[0059] The robot 110 has a processor 114, memory 117, a robot arm 116 and a robot arm motor controller 115. The robot 110 may have an input / output interface 118 and at least one peripheral 111. As shown in Figure IB, the robot 110 may have more than one peripheral, e.g. peripheral 112 and peripheral 113. The robot 110 may also have a drive 20. [0060] Memory 117 may contain program code for execution by the processor 114. The program code may include a remote monitoring plug-in 245, robot task program code 210, and, when the robot 110 has peripherals, plug-ins for the peripherals (e.g. plug-in 111.1 for peripheral 111, plug-in 112.1 for peripheral 112; plug-in 113.1 for peripheral 113). Therefore, the memory 117 stores program instructions and data used by the processor 102. The computer readable memory 117, though shown as unitary for simplicity in the present example, may comprise multiple memory modules and/or cashing. In particular, it may comprise several layers of memory such as a hard drive, external drive (e.g. SD card storage) or the like and a faster and smaller RAM module. The RAM module may store data and/or program code currently being, recently being or soon to be processed by the processor 114 as well as cache data and/or program code from a hard drive. A hard drive may store program code and be accessed to retrieve such code for execution by the processor 114, and may be accessed by the processor 114 to store, for instance, robot performance data, robot monitoring data, etc., as explained herein. In some examples, the robot 110 may have its own memory, and certain of the peripherals, when present, may also have their own memory. The memory 117 may have a recycling architecture for storing, for instance, robot performance data, robot monitoring data, etc., where older data files are deleted when the memory 117 is full or near being full, or after the older data files have been stored in memory 117 for a certain time. The processor 114 and the memory 117 may be connected, for instance, via a BUS.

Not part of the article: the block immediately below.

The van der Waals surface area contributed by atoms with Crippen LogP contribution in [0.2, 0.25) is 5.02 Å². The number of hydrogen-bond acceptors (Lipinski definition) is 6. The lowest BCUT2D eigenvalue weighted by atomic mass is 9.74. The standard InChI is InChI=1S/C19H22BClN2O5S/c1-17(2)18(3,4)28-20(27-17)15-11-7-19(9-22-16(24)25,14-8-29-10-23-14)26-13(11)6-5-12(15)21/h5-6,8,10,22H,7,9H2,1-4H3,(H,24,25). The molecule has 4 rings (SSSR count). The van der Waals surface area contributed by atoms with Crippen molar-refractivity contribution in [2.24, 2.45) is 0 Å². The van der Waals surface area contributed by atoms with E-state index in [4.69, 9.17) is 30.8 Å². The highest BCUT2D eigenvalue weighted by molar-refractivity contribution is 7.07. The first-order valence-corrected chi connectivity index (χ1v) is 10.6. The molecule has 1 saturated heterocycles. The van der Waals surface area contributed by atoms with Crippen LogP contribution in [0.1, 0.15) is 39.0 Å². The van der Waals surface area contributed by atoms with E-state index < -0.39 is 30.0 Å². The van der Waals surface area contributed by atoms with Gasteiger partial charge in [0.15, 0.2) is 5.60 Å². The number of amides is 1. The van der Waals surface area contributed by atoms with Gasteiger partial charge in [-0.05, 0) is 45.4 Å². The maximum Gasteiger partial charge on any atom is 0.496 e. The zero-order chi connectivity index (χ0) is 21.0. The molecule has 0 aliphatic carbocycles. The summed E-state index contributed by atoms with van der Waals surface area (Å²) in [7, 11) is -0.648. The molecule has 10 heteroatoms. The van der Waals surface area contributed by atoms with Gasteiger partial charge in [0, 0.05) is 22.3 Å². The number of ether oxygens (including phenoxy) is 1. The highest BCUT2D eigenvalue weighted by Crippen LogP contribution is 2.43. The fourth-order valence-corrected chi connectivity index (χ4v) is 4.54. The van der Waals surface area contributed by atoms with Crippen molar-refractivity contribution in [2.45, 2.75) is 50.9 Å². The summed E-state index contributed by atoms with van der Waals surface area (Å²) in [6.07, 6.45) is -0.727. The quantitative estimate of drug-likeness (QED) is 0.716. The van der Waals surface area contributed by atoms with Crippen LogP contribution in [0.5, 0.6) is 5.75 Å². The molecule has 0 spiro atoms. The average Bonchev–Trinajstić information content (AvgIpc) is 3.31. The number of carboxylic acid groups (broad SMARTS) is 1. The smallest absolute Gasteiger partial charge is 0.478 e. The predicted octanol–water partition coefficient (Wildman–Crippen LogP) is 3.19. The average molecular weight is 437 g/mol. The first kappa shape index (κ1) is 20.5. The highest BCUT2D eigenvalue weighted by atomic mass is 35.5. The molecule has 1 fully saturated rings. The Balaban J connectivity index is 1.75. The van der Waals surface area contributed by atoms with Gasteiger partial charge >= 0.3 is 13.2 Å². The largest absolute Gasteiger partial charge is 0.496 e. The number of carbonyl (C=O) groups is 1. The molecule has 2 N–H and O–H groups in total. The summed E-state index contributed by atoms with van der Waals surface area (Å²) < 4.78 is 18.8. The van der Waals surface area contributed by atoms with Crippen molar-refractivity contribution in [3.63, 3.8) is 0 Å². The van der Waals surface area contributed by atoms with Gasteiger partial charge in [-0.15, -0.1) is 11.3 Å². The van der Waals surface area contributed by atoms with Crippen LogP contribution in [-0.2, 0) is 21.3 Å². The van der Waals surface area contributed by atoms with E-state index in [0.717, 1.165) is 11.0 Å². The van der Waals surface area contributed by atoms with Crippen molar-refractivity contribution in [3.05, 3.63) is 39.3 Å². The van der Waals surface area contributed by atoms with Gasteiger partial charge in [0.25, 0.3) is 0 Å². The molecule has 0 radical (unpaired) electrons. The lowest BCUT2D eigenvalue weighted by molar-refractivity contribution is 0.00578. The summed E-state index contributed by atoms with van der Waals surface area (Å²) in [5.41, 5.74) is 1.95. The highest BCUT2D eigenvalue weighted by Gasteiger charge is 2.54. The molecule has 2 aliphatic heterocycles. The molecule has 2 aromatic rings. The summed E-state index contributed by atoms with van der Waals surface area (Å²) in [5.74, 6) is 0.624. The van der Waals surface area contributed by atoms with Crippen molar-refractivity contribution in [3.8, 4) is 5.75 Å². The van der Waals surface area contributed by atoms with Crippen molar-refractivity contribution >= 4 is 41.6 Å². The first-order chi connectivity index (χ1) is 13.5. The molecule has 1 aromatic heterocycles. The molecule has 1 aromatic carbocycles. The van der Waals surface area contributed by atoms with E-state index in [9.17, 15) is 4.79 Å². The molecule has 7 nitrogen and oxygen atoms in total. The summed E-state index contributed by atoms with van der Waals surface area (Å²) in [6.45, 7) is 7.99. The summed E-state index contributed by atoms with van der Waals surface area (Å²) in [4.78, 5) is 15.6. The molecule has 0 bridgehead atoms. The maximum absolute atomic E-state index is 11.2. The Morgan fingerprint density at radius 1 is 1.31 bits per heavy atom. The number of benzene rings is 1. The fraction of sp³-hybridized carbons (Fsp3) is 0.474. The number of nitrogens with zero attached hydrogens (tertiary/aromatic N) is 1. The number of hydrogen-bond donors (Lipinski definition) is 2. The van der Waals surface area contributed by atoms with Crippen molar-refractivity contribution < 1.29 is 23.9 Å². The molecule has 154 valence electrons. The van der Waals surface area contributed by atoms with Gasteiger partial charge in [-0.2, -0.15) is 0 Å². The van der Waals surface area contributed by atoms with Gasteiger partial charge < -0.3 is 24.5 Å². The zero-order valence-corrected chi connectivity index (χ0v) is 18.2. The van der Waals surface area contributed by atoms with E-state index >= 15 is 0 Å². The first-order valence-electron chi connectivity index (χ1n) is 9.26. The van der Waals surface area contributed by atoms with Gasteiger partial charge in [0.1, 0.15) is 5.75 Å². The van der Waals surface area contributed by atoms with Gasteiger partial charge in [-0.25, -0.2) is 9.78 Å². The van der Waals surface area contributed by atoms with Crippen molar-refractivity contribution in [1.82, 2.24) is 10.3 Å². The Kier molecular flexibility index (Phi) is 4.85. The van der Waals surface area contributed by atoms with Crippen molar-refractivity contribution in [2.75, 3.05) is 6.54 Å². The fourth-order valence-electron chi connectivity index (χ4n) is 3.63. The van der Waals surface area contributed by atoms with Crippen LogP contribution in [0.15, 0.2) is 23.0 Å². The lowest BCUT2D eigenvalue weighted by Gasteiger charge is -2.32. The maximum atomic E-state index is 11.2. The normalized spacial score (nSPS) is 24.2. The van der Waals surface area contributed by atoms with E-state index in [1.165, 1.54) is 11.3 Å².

[0061] The processor 114 is a general-purpose programmable processor. In this example, the processor 114 is shown as being unitary, but the processor may also be multicore, or distributed (e.g. a multi-processor). The processor 114 may be a micro-processor. In some examples, the robot 110 may have its own processor, and its peripheral(s) may also have additional processor(s).